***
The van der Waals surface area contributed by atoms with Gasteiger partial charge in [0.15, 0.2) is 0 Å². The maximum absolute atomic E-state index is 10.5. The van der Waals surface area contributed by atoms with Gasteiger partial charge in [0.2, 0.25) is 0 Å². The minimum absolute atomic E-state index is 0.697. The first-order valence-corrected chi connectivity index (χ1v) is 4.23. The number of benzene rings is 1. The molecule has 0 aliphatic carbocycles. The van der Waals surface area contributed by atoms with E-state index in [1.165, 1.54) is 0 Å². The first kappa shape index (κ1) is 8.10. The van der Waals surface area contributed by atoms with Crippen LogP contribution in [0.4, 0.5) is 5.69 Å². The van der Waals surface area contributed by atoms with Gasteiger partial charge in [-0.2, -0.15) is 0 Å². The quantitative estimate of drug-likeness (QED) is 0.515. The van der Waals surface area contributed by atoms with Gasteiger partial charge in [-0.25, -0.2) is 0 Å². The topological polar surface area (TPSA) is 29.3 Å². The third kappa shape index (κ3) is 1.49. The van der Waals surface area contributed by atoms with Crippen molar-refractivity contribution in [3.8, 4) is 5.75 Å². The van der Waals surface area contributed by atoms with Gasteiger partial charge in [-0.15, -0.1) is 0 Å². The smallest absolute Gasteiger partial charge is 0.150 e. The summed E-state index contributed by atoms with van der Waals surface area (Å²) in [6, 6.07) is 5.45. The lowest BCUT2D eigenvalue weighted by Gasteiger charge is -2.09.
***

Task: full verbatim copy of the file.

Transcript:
The van der Waals surface area contributed by atoms with Gasteiger partial charge in [0.15, 0.2) is 0 Å². The maximum absolute atomic E-state index is 10.5. The van der Waals surface area contributed by atoms with Gasteiger partial charge in [0.2, 0.25) is 0 Å². The minimum absolute atomic E-state index is 0.697. The first-order valence-corrected chi connectivity index (χ1v) is 4.23. The number of benzene rings is 1. The molecule has 0 aliphatic carbocycles. The van der Waals surface area contributed by atoms with E-state index in [1.165, 1.54) is 0 Å². The first kappa shape index (κ1) is 8.10. The van der Waals surface area contributed by atoms with Crippen LogP contribution in [0.4, 0.5) is 5.69 Å². The van der Waals surface area contributed by atoms with Gasteiger partial charge in [-0.2, -0.15) is 0 Å². The quantitative estimate of drug-likeness (QED) is 0.515. The van der Waals surface area contributed by atoms with Gasteiger partial charge in [-0.25, -0.2) is 0 Å². The topological polar surface area (TPSA) is 29.3 Å². The third kappa shape index (κ3) is 1.49. The van der Waals surface area contributed by atoms with Crippen molar-refractivity contribution in [3.8, 4) is 5.75 Å². The van der Waals surface area contributed by atoms with Gasteiger partial charge in [-0.15, -0.1) is 0 Å². The smallest absolute Gasteiger partial charge is 0.150 e. The summed E-state index contributed by atoms with van der Waals surface area (Å²) in [6, 6.07) is 5.45. The lowest BCUT2D eigenvalue weighted by Gasteiger charge is -2.09.